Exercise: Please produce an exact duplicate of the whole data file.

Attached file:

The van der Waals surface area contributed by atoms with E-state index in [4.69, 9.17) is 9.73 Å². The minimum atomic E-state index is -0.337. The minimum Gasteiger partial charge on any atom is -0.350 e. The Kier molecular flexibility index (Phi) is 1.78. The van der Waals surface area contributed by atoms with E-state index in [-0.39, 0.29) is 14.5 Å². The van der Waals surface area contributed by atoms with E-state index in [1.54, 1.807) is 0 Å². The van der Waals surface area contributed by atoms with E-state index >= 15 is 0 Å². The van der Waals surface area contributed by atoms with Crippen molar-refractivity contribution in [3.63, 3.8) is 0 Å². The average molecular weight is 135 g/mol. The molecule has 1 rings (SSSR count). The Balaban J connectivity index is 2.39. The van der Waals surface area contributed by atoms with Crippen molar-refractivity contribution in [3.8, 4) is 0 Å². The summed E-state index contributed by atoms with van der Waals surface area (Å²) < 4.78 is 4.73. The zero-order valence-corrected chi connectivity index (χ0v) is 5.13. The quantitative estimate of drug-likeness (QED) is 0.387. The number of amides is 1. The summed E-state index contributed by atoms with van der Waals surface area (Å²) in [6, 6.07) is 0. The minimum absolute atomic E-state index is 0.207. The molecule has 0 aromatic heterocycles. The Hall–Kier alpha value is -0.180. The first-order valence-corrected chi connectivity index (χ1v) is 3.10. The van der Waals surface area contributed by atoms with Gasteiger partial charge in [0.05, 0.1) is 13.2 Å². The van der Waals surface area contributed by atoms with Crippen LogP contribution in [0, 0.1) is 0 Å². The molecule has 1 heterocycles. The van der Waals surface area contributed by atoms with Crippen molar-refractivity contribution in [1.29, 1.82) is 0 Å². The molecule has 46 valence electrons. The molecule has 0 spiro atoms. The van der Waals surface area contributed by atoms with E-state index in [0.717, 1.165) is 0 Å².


The van der Waals surface area contributed by atoms with E-state index in [4.69, 9.17) is 9.73 Å². The minimum atomic E-state index is -0.337. The minimum Gasteiger partial charge on any atom is -0.350 e. The Kier molecular flexibility index (Phi) is 1.78. The van der Waals surface area contributed by atoms with E-state index in [-0.39, 0.29) is 14.5 Å². The van der Waals surface area contributed by atoms with E-state index in [1.54, 1.807) is 0 Å². The van der Waals surface area contributed by atoms with E-state index >= 15 is 0 Å². The van der Waals surface area contributed by atoms with Crippen molar-refractivity contribution in [3.63, 3.8) is 0 Å². The average molecular weight is 135 g/mol. The molecule has 1 rings (SSSR count). The Balaban J connectivity index is 2.39. The van der Waals surface area contributed by atoms with Crippen molar-refractivity contribution in [3.8, 4) is 0 Å². The summed E-state index contributed by atoms with van der Waals surface area (Å²) < 4.78 is 4.73. The zero-order valence-corrected chi connectivity index (χ0v) is 5.13. The quantitative estimate of drug-likeness (QED) is 0.387. The number of amides is 1. The summed E-state index contributed by atoms with van der Waals surface area (Å²) in [6, 6.07) is 0. The minimum absolute atomic E-state index is 0.207. The molecule has 0 aromatic heterocycles. The Hall–Kier alpha value is -0.180. The first-order valence-corrected chi connectivity index (χ1v) is 3.10. The van der Waals surface area contributed by atoms with Gasteiger partial charge in [0.05, 0.1) is 13.2 Å². The van der Waals surface area contributed by atoms with Crippen LogP contribution in [0, 0.1) is 0 Å². The molecule has 1 heterocycles. The van der Waals surface area contributed by atoms with Crippen molar-refractivity contribution in [1.29, 1.82) is 0 Å². The molecule has 46 valence electrons. The molecule has 0 spiro atoms. The van der Waals surface area contributed by atoms with E-state index in [0.717, 1.165) is 0 Å².